Count me among the skeptics thinking Bob Baffert would not run Dortmund in the Preakness immediately after stablemate American Pharoah's hard-fought win over Firing Line and Dortmund in the 141st running of the Kentucky Derby.
Why would a trainer risk winning racing's most cherished prize, the Triple Crown, by running an extremely talented horse like Dortmund against the Derby winner?
Well, because they aren't Baffert's horses.
American Pharoah races for Ahmed Zayat's Zayat Stables and Dortmund is owned by Kaleem Shah. Both owners are in the game to win big races. The Preakness, the Triple Crown's middle jewel, is a big race.
Some historical perspective reminded me it's not that unusual for a Derby-winning trainer to run a second horse in the Preakness. In fact, 20 years ago, trainer D. Wayne Lukas was in exactly the same position with Kentucky Derby winner Thunder Gulch when he entered and won the Preakness with a second horse, Timber Country. Both horses had different, high-profile owners, just like American Pharoah and Dortmund do. Thunder Gulch carried the blue and orange silks of Michael Tabor and Timber Country raced for the partnership of Graham Beck, William T. Young and Bob and Beverly Lewis.
Timber Country went off favored in the Preakness under Pat Day, beating longshot local horse Oliver's Twist by a half length. Thunder Gulch, the Derby winner under Gary Stevens, finished third.
“I've done the correct political and diplomatic thing,” Lukas was quoted in the Los Angeles Times as saying following the Preakness. “I've got some very good owners and I made one of them very happy in Kentucky, and now I've made (four of them) very happy here.
“There was no pressure on me because of this situation,” he continued. “I just trained both horses as hard as I could. Then I told both jockeys that they were on their own. Both horses had legitimate shots at the eighth pole, when they were heads apart, and both riders were down on their bellies, trying to win. I'm excited about turning both of these horses loose again in the Belmont.”
Timber Country was the favorite to win the Belmont but scratched on the eve of the race because of a fever. Thunder Gulch won, giving Lukas his own personal Triple Crown (and his fifth consecutive win in a Triple Crown race following Tabasco Cat's Preakness-Belmont victories in 1994).
Four years later, Lukas was faced with the same situation after longshot Charismatic won the Kentucky Derby. He ran eventual Breeders' Cup Classic winner Cat Thief, owned by William T. Young, against Charismatic (owned by Bob and Beverly Lewis) in the Preakness. Charismatic won.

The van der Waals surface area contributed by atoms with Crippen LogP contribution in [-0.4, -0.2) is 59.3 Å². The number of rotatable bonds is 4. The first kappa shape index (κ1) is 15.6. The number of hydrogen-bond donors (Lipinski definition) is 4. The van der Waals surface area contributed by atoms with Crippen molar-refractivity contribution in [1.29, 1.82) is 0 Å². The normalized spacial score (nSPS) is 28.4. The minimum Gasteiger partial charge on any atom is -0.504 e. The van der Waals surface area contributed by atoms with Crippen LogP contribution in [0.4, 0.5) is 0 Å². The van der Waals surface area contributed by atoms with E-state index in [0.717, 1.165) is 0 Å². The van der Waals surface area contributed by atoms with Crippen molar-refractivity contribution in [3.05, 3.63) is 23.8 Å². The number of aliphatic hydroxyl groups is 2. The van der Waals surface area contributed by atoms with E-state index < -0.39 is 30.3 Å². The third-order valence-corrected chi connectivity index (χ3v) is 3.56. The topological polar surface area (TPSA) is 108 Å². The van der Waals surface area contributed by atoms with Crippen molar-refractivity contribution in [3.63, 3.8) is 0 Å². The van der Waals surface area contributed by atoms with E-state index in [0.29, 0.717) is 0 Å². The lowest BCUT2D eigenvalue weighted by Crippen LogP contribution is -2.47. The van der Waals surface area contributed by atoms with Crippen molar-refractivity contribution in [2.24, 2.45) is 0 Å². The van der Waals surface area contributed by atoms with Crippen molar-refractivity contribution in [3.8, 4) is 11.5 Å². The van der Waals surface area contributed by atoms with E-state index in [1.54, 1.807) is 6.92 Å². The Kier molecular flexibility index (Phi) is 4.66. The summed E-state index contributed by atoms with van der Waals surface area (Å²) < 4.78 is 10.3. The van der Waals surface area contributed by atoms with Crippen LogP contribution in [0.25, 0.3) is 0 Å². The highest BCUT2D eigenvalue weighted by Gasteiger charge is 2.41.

Four years ago, after his breakthrough Kentucky Derby victory with Super Saver, Todd Pletcher ran a second horse against him in the Preakness, longshot Aikenite, owned by Dogwood Stables. In that case, neither horse won.
The same scenario happened with the late Lazaro Barrera in 1976. Bold Forbes won the Kentucky Derby for E. Rodriguez Tizol while a stablemate, Harbor View Farm's Life's Hope, was winning the Illinois Derby. They ran as a heavily favored entry in the Preakness, but longshot Elocutionist upset them both.
Two years later, Barrera and Harbor View teamed up to win the 1978 Triple Crown with Affirmed. No one has done it since.
Immediately after American Pharoah crossed the wire at Churchill Downs on May 2, the speculation began: Is this son of Pioneerof the Nile the next Triple Crown winner?
The answer, of course, is that he's the only one with a chance.
And American Pharoah's chances are lessened if the once-beaten Dortmund is in the starting line-up.
As much as some in racing crave a Triple Crown winner, no one wants to see it given to a horse. It must be earned, and while American Pharoah handed Dortmund his first loss in the Kentucky Derby, the margin and manner of victory did not make the winner look invincible.
Keeping owners happy is one of the biggest challenges for a successful trainer like Baffert. Let's not forget that Preakness contender Firing Line, who ran a game second in the Derby, is owned by Arnold Zetcher, whose greatest successes over a five-year period, from 2009-13, were with horses trained by Baffert. Firing Line, however, is trained by Simon Callaghan.
So while Baffert was successful in keeping Dortmund and American Pharoah separated on the road to the Kentucky Derby (Dortmund stayed in California while American Pharoah made two trips to Oaklawn Park in Arkansas), there's no ducking in the big races.
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